A healthy forty-five year-old man awoke to find he had trouble speaking. At the emergency department he underwent an urgent CT scan of his brain showing multiple masses in his brain the largest of which was about an inch in diameter. A chest x-ray showed a spot in his lung, compatible with either infection or a tumor, and he was given the presumptive diagnosis of lung cancer and brain metastases. He had never smoked and had no history of asbestos exposure. He had no fever.
He was admitted to the hospital and started on large doses of steroids to reduce the swelling in his brain. His speech improved. A lung biopsy, done to confirm the presence of malignancy, showed only mild inflammation without cancer cells. Repeat biopsy showed the same thing. He was discharged with instructions to taper his steroids and follow up with the oncologist who had seen him in the hospital.
Shortly after discharge his speech grew dramatically worse and he developed a fever. He was readmitted to the hospital. Repeat CT scan showed dramatic enlargement of the brain lesions (see attached picture showing several CT slices of his brain). He underwent emergency craniotomy (exploratory brain surgery) and was found to have multiple brain abscesses, with pus coming from several of the lesions. He was placed on large doses of antibiotics and improved, but his speech never returned. He is now totally incapacitated by his inability to talk. His family sued the hospital and all of the doctors involved in his care, including the oncologist who saw him once during his first admission.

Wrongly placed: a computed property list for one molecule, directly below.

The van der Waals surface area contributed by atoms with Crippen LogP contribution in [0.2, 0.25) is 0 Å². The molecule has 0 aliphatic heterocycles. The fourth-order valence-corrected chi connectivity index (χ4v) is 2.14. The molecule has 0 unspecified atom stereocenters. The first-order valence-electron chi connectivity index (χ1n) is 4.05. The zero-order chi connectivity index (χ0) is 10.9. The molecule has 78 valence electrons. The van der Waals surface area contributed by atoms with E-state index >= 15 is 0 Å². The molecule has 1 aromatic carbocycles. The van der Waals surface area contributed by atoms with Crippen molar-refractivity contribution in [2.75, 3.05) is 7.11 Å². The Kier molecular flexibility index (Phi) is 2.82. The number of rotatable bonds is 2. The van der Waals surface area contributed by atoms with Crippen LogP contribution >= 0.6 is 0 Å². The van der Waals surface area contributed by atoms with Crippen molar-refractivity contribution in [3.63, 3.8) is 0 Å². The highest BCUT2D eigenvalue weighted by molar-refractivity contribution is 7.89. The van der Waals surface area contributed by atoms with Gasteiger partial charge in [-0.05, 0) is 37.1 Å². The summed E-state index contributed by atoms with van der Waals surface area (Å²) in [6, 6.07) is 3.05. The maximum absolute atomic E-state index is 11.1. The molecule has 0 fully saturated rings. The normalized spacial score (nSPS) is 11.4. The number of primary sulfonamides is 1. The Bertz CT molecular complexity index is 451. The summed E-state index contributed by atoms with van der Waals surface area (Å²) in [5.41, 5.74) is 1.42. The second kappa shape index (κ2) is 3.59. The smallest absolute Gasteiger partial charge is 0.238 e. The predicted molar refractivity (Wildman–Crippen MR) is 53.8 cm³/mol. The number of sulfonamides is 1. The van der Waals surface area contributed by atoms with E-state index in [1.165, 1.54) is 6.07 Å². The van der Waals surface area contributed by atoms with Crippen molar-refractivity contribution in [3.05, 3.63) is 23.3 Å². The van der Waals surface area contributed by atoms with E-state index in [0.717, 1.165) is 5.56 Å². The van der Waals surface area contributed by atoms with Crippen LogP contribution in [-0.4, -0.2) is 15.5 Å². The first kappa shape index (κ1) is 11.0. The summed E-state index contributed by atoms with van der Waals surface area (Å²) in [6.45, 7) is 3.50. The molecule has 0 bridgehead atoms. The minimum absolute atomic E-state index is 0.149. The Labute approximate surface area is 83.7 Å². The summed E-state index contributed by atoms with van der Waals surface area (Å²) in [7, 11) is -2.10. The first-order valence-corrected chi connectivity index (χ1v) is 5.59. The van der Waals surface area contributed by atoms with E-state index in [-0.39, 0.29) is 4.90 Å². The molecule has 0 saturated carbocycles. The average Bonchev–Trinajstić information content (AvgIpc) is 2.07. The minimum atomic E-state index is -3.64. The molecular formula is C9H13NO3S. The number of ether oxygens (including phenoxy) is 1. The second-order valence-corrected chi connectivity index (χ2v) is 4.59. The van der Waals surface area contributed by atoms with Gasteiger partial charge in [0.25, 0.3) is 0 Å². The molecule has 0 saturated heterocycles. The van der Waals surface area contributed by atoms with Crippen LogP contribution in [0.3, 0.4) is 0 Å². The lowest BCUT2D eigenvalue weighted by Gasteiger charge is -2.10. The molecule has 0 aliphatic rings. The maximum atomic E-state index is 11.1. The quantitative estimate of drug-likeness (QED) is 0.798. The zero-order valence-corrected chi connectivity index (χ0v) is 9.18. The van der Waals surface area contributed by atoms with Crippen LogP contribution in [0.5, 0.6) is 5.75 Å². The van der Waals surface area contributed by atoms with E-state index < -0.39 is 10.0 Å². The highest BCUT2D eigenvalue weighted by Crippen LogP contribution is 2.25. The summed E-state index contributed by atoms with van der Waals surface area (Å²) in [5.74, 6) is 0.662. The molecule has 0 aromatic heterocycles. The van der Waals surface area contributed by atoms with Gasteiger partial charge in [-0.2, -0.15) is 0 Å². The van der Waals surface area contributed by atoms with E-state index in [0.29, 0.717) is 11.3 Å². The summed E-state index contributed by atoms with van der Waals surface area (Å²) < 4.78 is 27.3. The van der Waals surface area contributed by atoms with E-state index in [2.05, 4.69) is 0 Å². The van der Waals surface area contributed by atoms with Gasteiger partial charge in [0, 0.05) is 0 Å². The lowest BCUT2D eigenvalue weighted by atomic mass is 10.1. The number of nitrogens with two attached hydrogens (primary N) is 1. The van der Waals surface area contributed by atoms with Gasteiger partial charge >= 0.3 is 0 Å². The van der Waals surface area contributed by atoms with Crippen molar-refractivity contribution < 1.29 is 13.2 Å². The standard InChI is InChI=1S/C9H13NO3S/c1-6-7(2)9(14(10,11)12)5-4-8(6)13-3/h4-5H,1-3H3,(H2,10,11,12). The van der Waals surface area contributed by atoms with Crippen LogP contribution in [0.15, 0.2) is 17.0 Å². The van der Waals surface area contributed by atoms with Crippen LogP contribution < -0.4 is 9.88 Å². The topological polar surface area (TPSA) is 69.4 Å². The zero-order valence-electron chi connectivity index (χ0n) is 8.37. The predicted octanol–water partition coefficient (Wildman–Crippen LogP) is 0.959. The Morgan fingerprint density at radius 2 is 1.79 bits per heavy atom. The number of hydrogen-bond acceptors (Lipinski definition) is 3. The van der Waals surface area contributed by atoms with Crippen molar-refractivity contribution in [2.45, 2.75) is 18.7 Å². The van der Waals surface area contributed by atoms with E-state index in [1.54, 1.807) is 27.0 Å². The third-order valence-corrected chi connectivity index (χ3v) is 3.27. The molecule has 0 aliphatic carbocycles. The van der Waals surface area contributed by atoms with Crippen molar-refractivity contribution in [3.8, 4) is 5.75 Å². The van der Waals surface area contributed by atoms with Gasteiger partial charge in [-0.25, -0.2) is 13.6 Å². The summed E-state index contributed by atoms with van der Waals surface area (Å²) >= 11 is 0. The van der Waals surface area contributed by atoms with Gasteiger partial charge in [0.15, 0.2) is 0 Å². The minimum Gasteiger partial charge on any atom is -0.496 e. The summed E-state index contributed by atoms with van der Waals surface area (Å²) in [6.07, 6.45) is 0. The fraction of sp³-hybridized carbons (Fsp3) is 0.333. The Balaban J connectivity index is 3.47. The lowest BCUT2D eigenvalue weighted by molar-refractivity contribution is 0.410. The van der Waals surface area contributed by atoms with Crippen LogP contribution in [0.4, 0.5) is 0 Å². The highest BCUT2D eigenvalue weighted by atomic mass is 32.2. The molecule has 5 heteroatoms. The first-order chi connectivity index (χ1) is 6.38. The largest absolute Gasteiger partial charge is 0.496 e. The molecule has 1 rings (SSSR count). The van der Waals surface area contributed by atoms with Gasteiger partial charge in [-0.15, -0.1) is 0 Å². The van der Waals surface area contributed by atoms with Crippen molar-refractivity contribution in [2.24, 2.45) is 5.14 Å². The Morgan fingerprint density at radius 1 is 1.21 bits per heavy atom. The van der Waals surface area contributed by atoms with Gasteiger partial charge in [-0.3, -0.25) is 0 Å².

At trial, the experts trying to help the hospital and doctors testified that this case represented the “perfect storm” of misdiagnosis: a spot on the lung with multiple brain lesions is lung cancer almost 100% of the time. Brain abscesses are rare and typically occur in people with extremely damaged immune systems, e.g., with AIDS or following ultra-high-dose chemotherapy and bone marrow transplantation. They are almost never seen in previously healthy people. The jury was unconvinced and awarded the man $3.5 million; the oncologist was exonerated and no money was paid on his behalf.